Distance? 127 miles from Chicago, 193 miles from Detroit.
During? Summer for beaches (though they claim to have ‘six seasons’)
2. Lewes, Delaware, USA:
Lewes, Delaware (pronounced like the name ‘Lewis’) is actually my hometown, so I can vouch for its loveliness…with about 12 years of experience to draw upon. This quaint, beachside gem’s claim to fame: it is, officially, the ‘First Town in the First State’, having been settled by the Dutch in 1631. Beyond the easily accessible beaches: Lewes Beach on the Delaware Bay ( = no waves!) and Cape Henlopen State Park on the Atlantic Ocean ( = waves!), the historic downtown area boasts a range of high quality, locally-owned shops and cafes, alongside fantastic eateries, canal front accommodation, and a handful of interesting, historic landmarks (including ‘The Cannonball House’, named for a British ‘gift’ that has been lodged into its foundation since the War of 1812…).
Tips: go outlet shopping (Delaware is one of two states with no sales tax), and check out the Kite Festival if you visit in March.
(If you want to know about specific restaurants, hotels, nearby bar scenes for young people, etc, post a message below, and I will get back to you with loads of info!)
Distance? 119 miles from D.C., 120 miles from Philadelphia, 203 miles from New York.
During? May, early June, or mid-late September (less people, less jellyfish).
3. Lewes, England, UK:
Okay, we’ve pond hopped to the ‘original’ Lewes! (not surprisingly, Lewes, Sussex County, Delaware was named after Lewes, East Sussex, England…oh, what a transnational blog this is…)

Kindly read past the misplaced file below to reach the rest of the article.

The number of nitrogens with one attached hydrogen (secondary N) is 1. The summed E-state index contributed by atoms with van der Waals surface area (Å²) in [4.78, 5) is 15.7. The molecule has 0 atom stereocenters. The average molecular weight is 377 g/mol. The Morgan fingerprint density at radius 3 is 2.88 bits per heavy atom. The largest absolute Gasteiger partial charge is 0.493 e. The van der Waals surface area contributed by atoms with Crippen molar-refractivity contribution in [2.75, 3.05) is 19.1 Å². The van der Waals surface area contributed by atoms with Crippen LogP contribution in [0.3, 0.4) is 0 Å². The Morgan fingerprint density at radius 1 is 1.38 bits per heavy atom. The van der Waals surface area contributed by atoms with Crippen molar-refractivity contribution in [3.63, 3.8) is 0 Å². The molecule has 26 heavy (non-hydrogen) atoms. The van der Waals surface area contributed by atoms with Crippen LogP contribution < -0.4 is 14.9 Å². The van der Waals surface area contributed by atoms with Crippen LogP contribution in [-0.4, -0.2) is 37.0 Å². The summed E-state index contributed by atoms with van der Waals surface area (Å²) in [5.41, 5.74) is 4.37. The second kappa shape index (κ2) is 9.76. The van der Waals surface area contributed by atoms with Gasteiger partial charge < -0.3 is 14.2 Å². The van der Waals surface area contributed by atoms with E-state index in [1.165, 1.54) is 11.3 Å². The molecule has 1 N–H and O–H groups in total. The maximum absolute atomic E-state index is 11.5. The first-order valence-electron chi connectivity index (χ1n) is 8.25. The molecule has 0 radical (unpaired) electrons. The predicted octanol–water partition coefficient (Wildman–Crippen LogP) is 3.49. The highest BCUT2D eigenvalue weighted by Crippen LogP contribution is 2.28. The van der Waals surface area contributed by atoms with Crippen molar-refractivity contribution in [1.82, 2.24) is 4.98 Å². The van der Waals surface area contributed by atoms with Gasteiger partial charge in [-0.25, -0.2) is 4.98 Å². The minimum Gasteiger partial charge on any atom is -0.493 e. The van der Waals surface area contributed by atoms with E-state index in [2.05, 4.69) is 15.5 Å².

Right…so Londoners, have you ever sipped a pint of Harveys Old Ale on a Sunday afternoon?
Lewes, home of Harveys Pub and Brewery, is a lovely little market town that can be reached by train from London in under two hours. A welcoming bunch, the chirpy Lewesians take pride in their local and national culture, identifying with a range of historic sights (- including a castle!) and, famously, the most debaucherous Guy Fawkes Day celebration in the country, which they host each year on November 5th.
The canal-front town is set against picturesque, chalky white cliffs: catch a ride to the top for some amazing views. And don’t forget to take a tour—and a taste—of Harveys Brewery!
Distance: Under two hours from London by train.
During: …predict British weather? Your guess is as good as mine. I would avoid Guy Fawkes Day (but if you really want to go, you should find a local to stay with).
4. Llanwrtyd Wells, Wales, UK
Fancy a bog snorkel? In Wales’s, um ‘wildest’ peat bog?
Take an amusing—and last minute—break from the humdrum of city life by discovering the smallest town in Britain! Llanwrtyd Wells is known for its quirky annual festivals, the most popular being the annual Bog Snorkelling Competition, which will draw in competitors from all over the world and is happening THIS BANK HOLIDAY MONDAY AUGUST 25th.
If I didn’t already have plans to go to Edinburgh for the Fringe Festival, I would so be there.
Distance? 104 miles from Birmingham, 202 miles from London.
May you escape the big city madness for one last summer adventure!
Cheers to small towns, quirkiness, and last minute whims…..